Thank you.
    Winner of the Best Drycleaner on the Block Award.

  8. #8
    Your Genial Uncle Absolute Sage James D. Macdonald's Avatar
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    For clarification sake: Mail to yog@sff.net comes to me. I can forward to Hapi. I know his/her true identity. Hapi uses a pseudonym here in order to speak freely.

    Hapi is an acquiring editor at a major house.

  9. #9
    What? I have a title? Julie Worth's Avatar
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    Quote Originally Posted by James D. Macdonald
    Hapi is an acquiring editor at a major house.
    Oh good god! <hoping I haven't offended Hapi somewhere along the line>

  10. #10
    Will write for peace of mind Kevin Yarbrough's Avatar
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    To me it sounds like she had problems and wasn't able to send them out and that was the reason for the long wait. I'm going to give her the benefit of the doubt. She came here, answered our questions and didn't get snippy about it, and seems to be willing to show us where she is sending out her clientels work. Until I hear something negative about this agency I'm going to wish them well. I might have to email them and see what kind of work they are looking for.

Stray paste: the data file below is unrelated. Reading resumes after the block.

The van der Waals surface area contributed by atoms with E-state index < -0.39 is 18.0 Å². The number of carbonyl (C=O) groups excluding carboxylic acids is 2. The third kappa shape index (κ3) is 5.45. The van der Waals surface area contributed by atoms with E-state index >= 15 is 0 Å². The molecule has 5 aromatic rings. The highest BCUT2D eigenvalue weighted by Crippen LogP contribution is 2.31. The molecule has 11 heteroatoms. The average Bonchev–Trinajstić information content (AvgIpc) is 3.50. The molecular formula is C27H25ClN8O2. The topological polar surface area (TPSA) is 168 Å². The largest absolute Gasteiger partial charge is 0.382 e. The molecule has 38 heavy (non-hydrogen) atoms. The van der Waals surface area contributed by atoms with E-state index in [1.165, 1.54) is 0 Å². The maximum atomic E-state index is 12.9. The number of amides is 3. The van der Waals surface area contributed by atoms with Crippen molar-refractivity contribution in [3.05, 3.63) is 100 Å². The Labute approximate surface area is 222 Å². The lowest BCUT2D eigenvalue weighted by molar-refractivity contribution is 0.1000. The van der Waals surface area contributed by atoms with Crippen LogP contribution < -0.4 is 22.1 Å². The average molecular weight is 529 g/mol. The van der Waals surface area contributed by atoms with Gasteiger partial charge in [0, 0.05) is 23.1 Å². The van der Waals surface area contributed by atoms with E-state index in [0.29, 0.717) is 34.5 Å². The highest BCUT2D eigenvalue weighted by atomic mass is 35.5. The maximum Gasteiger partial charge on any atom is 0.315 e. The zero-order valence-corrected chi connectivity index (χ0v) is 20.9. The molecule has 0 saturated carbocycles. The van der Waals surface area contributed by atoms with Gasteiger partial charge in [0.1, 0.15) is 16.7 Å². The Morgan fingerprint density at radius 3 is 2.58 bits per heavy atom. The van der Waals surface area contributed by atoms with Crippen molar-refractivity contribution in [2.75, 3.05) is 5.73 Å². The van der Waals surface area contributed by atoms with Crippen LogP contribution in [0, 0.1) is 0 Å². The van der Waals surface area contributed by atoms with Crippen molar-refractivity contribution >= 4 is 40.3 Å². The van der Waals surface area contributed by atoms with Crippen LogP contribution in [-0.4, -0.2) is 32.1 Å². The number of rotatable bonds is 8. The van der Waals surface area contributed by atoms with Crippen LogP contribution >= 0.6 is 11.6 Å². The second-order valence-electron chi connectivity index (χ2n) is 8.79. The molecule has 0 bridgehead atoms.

The inner machinations of my mind are an enigma.




  11. #11
    Gone
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    Quote Originally Posted by Julie Worth
    Oh good god! <hoping I haven't offended Hapi somewhere along the line>
    Gosh. You just never know who you might be telling they don't know what they're talking about, do you? I'm tellin' ya, it's a minefield.
    Winner of Uncle Jim's Whoo Hoo Super Writer Award and Nomad's Most Use of Vowels in a Screen Name Award as well as Maryn's Only Person on AW Whose Name Anagrams to "I, Octane," "Act I (One)" and "Nice tao" Award in addition to batgirl's Culpeper Award for Botanically Erudite Screen Name plus awatkins' AW's Most Creative Srounger [sic] of Rep Points Award not to mention azbikergirl's Arizona Most Awarded Writer Award and also Dawno's Most Interesting Signature Line Award